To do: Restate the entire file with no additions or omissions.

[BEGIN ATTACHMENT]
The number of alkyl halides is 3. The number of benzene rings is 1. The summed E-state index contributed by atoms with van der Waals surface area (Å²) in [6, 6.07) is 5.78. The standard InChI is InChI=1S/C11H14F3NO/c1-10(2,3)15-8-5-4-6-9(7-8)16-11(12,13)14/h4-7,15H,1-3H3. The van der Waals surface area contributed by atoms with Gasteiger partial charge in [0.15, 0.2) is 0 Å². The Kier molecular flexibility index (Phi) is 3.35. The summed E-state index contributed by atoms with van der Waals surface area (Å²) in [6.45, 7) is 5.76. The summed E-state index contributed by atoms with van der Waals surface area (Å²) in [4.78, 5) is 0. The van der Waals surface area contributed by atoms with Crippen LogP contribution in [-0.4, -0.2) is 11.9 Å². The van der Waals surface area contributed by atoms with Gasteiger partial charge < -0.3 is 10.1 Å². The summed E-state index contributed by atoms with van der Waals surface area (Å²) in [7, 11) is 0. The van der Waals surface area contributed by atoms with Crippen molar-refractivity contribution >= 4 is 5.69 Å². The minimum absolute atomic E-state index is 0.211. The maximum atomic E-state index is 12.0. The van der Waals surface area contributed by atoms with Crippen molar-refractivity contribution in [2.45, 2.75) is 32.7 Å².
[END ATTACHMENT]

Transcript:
The number of alkyl halides is 3. The number of benzene rings is 1. The summed E-state index contributed by atoms with van der Waals surface area (Å²) in [6, 6.07) is 5.78. The standard InChI is InChI=1S/C11H14F3NO/c1-10(2,3)15-8-5-4-6-9(7-8)16-11(12,13)14/h4-7,15H,1-3H3. The van der Waals surface area contributed by atoms with Gasteiger partial charge in [0.15, 0.2) is 0 Å². The Kier molecular flexibility index (Phi) is 3.35. The summed E-state index contributed by atoms with van der Waals surface area (Å²) in [6.45, 7) is 5.76. The summed E-state index contributed by atoms with van der Waals surface area (Å²) in [4.78, 5) is 0. The van der Waals surface area contributed by atoms with Crippen LogP contribution in [-0.4, -0.2) is 11.9 Å². The van der Waals surface area contributed by atoms with Gasteiger partial charge < -0.3 is 10.1 Å². The summed E-state index contributed by atoms with van der Waals surface area (Å²) in [7, 11) is 0. The van der Waals surface area contributed by atoms with Crippen molar-refractivity contribution >= 4 is 5.69 Å². The minimum absolute atomic E-state index is 0.211. The maximum atomic E-state index is 12.0. The van der Waals surface area contributed by atoms with Crippen molar-refractivity contribution in [2.45, 2.75) is 32.7 Å².